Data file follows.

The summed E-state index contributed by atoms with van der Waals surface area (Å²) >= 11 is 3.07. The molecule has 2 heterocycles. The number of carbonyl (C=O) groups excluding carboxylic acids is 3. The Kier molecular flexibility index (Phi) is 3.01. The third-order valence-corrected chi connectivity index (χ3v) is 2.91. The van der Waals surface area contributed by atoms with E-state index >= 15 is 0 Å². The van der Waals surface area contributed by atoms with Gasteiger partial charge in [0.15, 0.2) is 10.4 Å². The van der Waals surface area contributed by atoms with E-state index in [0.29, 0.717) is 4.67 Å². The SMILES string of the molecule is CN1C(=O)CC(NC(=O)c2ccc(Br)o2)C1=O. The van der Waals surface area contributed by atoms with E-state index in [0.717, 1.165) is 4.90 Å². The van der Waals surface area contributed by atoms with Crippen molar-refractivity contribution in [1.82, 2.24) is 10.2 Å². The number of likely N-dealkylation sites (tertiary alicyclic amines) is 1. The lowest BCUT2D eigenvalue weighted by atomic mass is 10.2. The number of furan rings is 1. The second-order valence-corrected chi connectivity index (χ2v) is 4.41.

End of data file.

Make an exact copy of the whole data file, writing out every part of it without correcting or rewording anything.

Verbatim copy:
The summed E-state index contributed by atoms with van der Waals surface area (Å²) >= 11 is 3.07. The molecule has 2 heterocycles. The number of carbonyl (C=O) groups excluding carboxylic acids is 3. The Kier molecular flexibility index (Phi) is 3.01. The third-order valence-corrected chi connectivity index (χ3v) is 2.91. The van der Waals surface area contributed by atoms with E-state index >= 15 is 0 Å². The van der Waals surface area contributed by atoms with Gasteiger partial charge in [0.15, 0.2) is 10.4 Å². The van der Waals surface area contributed by atoms with E-state index in [0.29, 0.717) is 4.67 Å². The SMILES string of the molecule is CN1C(=O)CC(NC(=O)c2ccc(Br)o2)C1=O. The van der Waals surface area contributed by atoms with E-state index in [0.717, 1.165) is 4.90 Å². The van der Waals surface area contributed by atoms with Crippen molar-refractivity contribution in [1.82, 2.24) is 10.2 Å². The number of likely N-dealkylation sites (tertiary alicyclic amines) is 1. The lowest BCUT2D eigenvalue weighted by atomic mass is 10.2. The number of furan rings is 1. The second-order valence-corrected chi connectivity index (χ2v) is 4.41.